Nanosatellite or nanosat is the term to describe a satellite which has a wet mass of about 1kg to 10 kg. In spite of their small size, they perform all the tasks that a conventional satellite does, with an added advantage of lesser cost. Nanosatellites play a huge role in our economy and research development as it provides a great stand to various research opportunities. According to IARU, the survey conducted in 2014 says that there are around 685 nanosatellites and 613 cubesats launched in total of which 405 are in orbit where 321 are operational and 71 of them were destroyed on launch. But now, we are in an era where cubesats are of a great deal and are being developed rapidly.
In 1999, California Polytechnic State University (Cal Poly) and Stanford University developed the CubeSat specifications to promote and develop the skills necessary for the design, manufacture, and testing of small satellites. The rest is history.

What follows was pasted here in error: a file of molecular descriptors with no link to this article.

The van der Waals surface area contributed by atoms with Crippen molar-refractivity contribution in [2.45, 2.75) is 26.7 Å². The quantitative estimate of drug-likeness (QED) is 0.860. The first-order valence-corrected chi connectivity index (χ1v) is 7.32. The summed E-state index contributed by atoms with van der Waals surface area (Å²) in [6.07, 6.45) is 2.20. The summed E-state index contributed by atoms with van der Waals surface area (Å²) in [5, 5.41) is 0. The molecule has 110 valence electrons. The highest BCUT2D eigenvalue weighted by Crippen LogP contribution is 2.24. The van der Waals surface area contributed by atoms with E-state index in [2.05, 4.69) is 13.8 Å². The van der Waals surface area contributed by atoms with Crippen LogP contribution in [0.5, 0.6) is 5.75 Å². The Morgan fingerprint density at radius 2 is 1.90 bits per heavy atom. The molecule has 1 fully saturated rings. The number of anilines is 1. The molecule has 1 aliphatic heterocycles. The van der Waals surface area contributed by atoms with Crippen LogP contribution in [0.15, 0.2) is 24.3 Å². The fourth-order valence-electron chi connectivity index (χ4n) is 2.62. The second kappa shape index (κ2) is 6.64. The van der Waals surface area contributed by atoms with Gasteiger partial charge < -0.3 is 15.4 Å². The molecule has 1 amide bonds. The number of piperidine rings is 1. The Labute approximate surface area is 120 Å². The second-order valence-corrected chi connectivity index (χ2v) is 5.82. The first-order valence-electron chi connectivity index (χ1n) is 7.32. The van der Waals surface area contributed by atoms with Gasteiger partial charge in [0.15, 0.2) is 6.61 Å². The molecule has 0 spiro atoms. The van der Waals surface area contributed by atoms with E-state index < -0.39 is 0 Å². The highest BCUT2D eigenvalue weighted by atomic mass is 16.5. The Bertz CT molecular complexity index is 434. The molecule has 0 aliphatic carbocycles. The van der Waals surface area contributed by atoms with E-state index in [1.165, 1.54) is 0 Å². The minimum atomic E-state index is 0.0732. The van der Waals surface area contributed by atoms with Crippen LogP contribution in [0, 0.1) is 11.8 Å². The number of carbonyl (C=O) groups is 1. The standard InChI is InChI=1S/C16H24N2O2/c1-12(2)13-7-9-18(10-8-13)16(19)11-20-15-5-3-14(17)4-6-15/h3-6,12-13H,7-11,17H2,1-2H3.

|Mission Type||System Design and Verification|
|Organization||R V College of Engineering|
|Dimensions||10cm × 10cm × 22.7cm|
|Orbit Type||Polar LEO|
|Stabilization||Agile, 3 axis stabilized|
|Expected launch date||2019|
Our mission focuses on growth analysis of suspended mass lyophilized microbes in a nutrient medium - on orbit under temperature gradients and other varying LEO parameters. Once the primary objective is complete, the deorbiting system puts the satellite in a decaying orbit by using passive methods, eliminating the possibility of our satellite to contribute to space junk. We believe that the research carried out by our team serves as the knowledge base for further upcoming student satellite project and R V College of Engineering provides a platform to explore and learn a part of space technology which is widening enormously.